Monday, June 28, 2010

Vegan Sushi

It is one of the most common questions we get as vegans: is there any kind of food you miss? While becoming vegan has actually broadened our culinary horizon and inspired us to become more creative in the kitchen, the answer, for me anyways, is yes. Quite simply, I miss sushi. It just hasn't tasted as good without the raw fish and cream cheese.

Being vegan isn't always easy. Sometimes we find ourselves craving some of the things we have given up because of our ethical eating. However, when this happens we don't simply give in to our cravings. No, we are simply forced to rethink our old favorites. Here is our ethical sushi.

1 package of Nori sheets
1 Large cucumber, peeled and sliced thinly
1 tomato, peeled and sliced
1 avocado
1 summer squash, grilled and sliced
1/2 head of romaine lettuce
1 package Publix brand Gourmet blend mushrooms
1 carrots thinly sliced
Balsamic vinegar
Bragg's Liquid Aminos
Garlic powder

The Nori, or seaweed, is a sushi classic. I think it kind of has a fishy taste, which makes it great for replacing the raw fish. In an effort to replace the look and texture of our favorite fish, tuna, we decided to peel and slice a tomato. It occurred to me that preparing the tomato in this fashion would make it look a lot like sashimi.

The grilled squash and avocado add a rich, creamy consistency that helps to fill the void left by our old favorite, the cream cheese. Along with avocado, cucumbers and carrots are typical of most sushi rolls so we decided to include these staples along with our more creative elements.

We simmered the mushroom mix in the balsamic vinegar and Bragg's, added a pinch of garlic powder and sugar, and let it reduce. The mushrooms also add an interesting, meaty texture with a great flavor.

After watching an episode of Iron Chef America, in which the challenger used thinly sliced green papaya to wrap a sushi roll, we were inspired to try something similar with cucumbers. As you can see from the pictures, our slices were not quite thin enough, but I think this was due to a lack of technical proficiency and the absence of good, sharp knives. We were able to keep the rolls closed with toothpicks.

Served with soy sauce this light and crispy take on a summer favorite left us feeling pretty satisfied. What are your favorite vegan sushi ingredients?

*Hijacked by Chris (Golden's husband)

Saturday, June 26, 2010

The usefulness of beans

I'm a little ashamed that I haven't taken full advantage of dried beans yet. They're not as convenient as canned beans, true, but they're so cheap! Get yourself a bean cookbook, or experiment on your own, and you're set. I tend to stick to cookbooks because I'm afraid of failure.

Creamy Vegetables and Beans
1 Cup cooked white beans
1 Cup cooked kidney beans
2 Cups potatoes, sliced thin or grated
1 Cup sliced cabbage, cauliflower, or broccoli
1 Cup onion, diced or shredded
1 Cup corn
1 quart boiling water
1/3 Cup wheat flour or white bean flour

If using dry beans, wash them and place them in a bowl covered by two inches of water. (Note that beans will increase in size by a factor of two to three after soaking, so half a Cup of dried beans will become one Cup of soaked beans.) Let soak for 8 hours before using. When ready, microwave for 8-10 minutes or until boiling, then reduce power to 50% and microwave for 20-40 minutes or until tender.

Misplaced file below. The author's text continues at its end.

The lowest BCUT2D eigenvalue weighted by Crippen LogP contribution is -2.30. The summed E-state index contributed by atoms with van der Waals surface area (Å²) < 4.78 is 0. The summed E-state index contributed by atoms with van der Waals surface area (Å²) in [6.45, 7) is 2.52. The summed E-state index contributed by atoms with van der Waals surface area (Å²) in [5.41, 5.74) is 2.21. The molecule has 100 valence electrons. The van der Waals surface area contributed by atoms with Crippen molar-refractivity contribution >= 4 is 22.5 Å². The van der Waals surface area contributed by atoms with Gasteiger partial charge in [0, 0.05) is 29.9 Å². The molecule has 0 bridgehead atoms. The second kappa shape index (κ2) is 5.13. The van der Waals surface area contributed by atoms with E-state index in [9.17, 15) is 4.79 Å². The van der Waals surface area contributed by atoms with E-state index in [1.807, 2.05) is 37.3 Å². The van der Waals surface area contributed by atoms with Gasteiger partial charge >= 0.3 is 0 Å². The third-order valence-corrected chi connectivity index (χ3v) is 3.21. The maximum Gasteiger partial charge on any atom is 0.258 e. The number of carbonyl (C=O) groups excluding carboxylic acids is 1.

While the beans cook, slice up your veggies. Bring the quart of water to a boil on the stovetop, add the vegetables and cook for 15 minutes on medium heat. Mix in the flour or bean flour, it should make a watery paste. Add salt, pepper, and garlic to taste.

Stir in the cooked beans and continue cooking for 5 minutes.

Serve with bread, or over a bowl of brown rice.


Thursday, June 24, 2010

Vegan Breakfast: Tofu on Toast

I was in the mood for something savory and filling this morning, thus tofu on toast was born. Bonus: I accidentally kind of made a face with my meal. If you look at it right, the green peppers look like eyes and the tomato positioned between the tofu and the toast looks like a tongue sticking out. Kind of scary, but mostly delicious.

  • Extra firm tofu
  • 1/2 green pepper
  • 1 slice of tomato and a few diced chunks
  • 1 tbsp. garlic
  • 1 piece of crusty eggless French bread
  • Shredded vegan Monterey Jack cheese
  • Tabasco sauce (optional)
To Make

Cut your piece of French bread open and toast in a 400 degree oven for several minutes. If you have a toaster oven, bully for you! That's even better. Slice a piece of tofu lengthwise about 1/2 thick. Lay the tofu flat and cut out a circular shape with the rim of a small cup. Marinate the tofu in soy sauce and black pepper for a few minutes. Meanwhile in a small saute pan, combine your garlic, green pepper and diced tomato. Cook over medium heat until the veggies turn tender. In a separate pan, saute your tofu in a well-oiled pan, flipping occasionally to fully cook either side. Remove your toast from the oven and plate. I sprinkled a little fake cheese over the toast and topped that with a slice of raw tomato. I placed the tofu on top and covered with the green peppers and diced tomato. Serve with your favorite hot sauce or vegan Hollandaise sauce.

Monday, June 21, 2010

Simple Sandwich

For those of us that have absolutely no creativity and are still pulling themselves out of the pit of tradition, here's a simple sandwich.

Just like you make any other sandwich with slices of flesh between bread, but this version is healthier, ethical, and still dee-lish.

If you walk down the bread aisle in the grocery store and randomly select a loaf, chances are it will contain some by-product of the dairy industry. The dairy industry has some of the worst atrocities of all factory farming, the least of which is forcing their cows to overproduce (note "over" produce = painful, unnatural) milk for the likes of greedy humans. If you're interested in educating yourself on the modern dairy industry, pick up a good book like "Eating Animals", "Farm Sanctuary, Changing Hearts and Minds About Animals and Food", or countless others. Both aforementioned books contain current statistics from reliable sources.